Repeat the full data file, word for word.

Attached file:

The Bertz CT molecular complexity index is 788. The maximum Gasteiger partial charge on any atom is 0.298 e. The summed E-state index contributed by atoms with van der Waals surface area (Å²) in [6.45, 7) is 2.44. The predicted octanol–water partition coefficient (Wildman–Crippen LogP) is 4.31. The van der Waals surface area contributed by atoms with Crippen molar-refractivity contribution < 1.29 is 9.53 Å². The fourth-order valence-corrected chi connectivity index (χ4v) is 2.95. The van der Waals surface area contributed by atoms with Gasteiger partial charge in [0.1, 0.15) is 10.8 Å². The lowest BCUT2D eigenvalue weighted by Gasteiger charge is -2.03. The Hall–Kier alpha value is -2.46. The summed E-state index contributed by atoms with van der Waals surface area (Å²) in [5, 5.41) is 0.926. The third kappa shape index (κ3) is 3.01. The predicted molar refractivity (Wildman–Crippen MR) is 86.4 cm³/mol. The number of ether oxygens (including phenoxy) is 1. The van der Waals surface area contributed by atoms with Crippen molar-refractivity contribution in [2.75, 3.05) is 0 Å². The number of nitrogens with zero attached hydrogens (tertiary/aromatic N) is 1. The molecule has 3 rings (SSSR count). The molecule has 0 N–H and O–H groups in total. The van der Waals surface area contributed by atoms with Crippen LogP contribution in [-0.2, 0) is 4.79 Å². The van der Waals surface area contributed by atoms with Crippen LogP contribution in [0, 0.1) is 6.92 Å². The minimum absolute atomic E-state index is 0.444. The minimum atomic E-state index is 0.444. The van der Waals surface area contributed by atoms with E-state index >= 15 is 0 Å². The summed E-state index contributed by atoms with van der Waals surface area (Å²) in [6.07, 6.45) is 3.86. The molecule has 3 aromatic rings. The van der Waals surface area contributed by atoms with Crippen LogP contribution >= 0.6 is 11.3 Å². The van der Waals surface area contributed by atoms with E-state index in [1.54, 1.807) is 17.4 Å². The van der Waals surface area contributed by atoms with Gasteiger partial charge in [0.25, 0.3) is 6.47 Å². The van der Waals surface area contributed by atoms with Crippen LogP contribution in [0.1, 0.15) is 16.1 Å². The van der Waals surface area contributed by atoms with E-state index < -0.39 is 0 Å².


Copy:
The Bertz CT molecular complexity index is 788. The maximum Gasteiger partial charge on any atom is 0.298 e. The summed E-state index contributed by atoms with van der Waals surface area (Å²) in [6.45, 7) is 2.44. The predicted octanol–water partition coefficient (Wildman–Crippen LogP) is 4.31. The van der Waals surface area contributed by atoms with Crippen molar-refractivity contribution < 1.29 is 9.53 Å². The fourth-order valence-corrected chi connectivity index (χ4v) is 2.95. The van der Waals surface area contributed by atoms with Gasteiger partial charge in [0.1, 0.15) is 10.8 Å². The lowest BCUT2D eigenvalue weighted by Gasteiger charge is -2.03. The Hall–Kier alpha value is -2.46. The summed E-state index contributed by atoms with van der Waals surface area (Å²) in [5, 5.41) is 0.926. The third kappa shape index (κ3) is 3.01. The predicted molar refractivity (Wildman–Crippen MR) is 86.4 cm³/mol. The number of ether oxygens (including phenoxy) is 1. The van der Waals surface area contributed by atoms with Crippen molar-refractivity contribution in [2.75, 3.05) is 0 Å². The number of nitrogens with zero attached hydrogens (tertiary/aromatic N) is 1. The molecule has 3 rings (SSSR count). The molecule has 0 N–H and O–H groups in total. The van der Waals surface area contributed by atoms with Crippen LogP contribution in [-0.2, 0) is 4.79 Å². The van der Waals surface area contributed by atoms with Crippen LogP contribution in [0, 0.1) is 6.92 Å². The minimum absolute atomic E-state index is 0.444. The minimum atomic E-state index is 0.444. The van der Waals surface area contributed by atoms with E-state index >= 15 is 0 Å². The summed E-state index contributed by atoms with van der Waals surface area (Å²) in [6.07, 6.45) is 3.86. The molecule has 3 aromatic rings. The van der Waals surface area contributed by atoms with Crippen LogP contribution >= 0.6 is 11.3 Å². The van der Waals surface area contributed by atoms with E-state index in [1.54, 1.807) is 17.4 Å². The van der Waals surface area contributed by atoms with Gasteiger partial charge in [0.25, 0.3) is 6.47 Å². The van der Waals surface area contributed by atoms with Crippen LogP contribution in [0.1, 0.15) is 16.1 Å². The van der Waals surface area contributed by atoms with E-state index < -0.39 is 0 Å².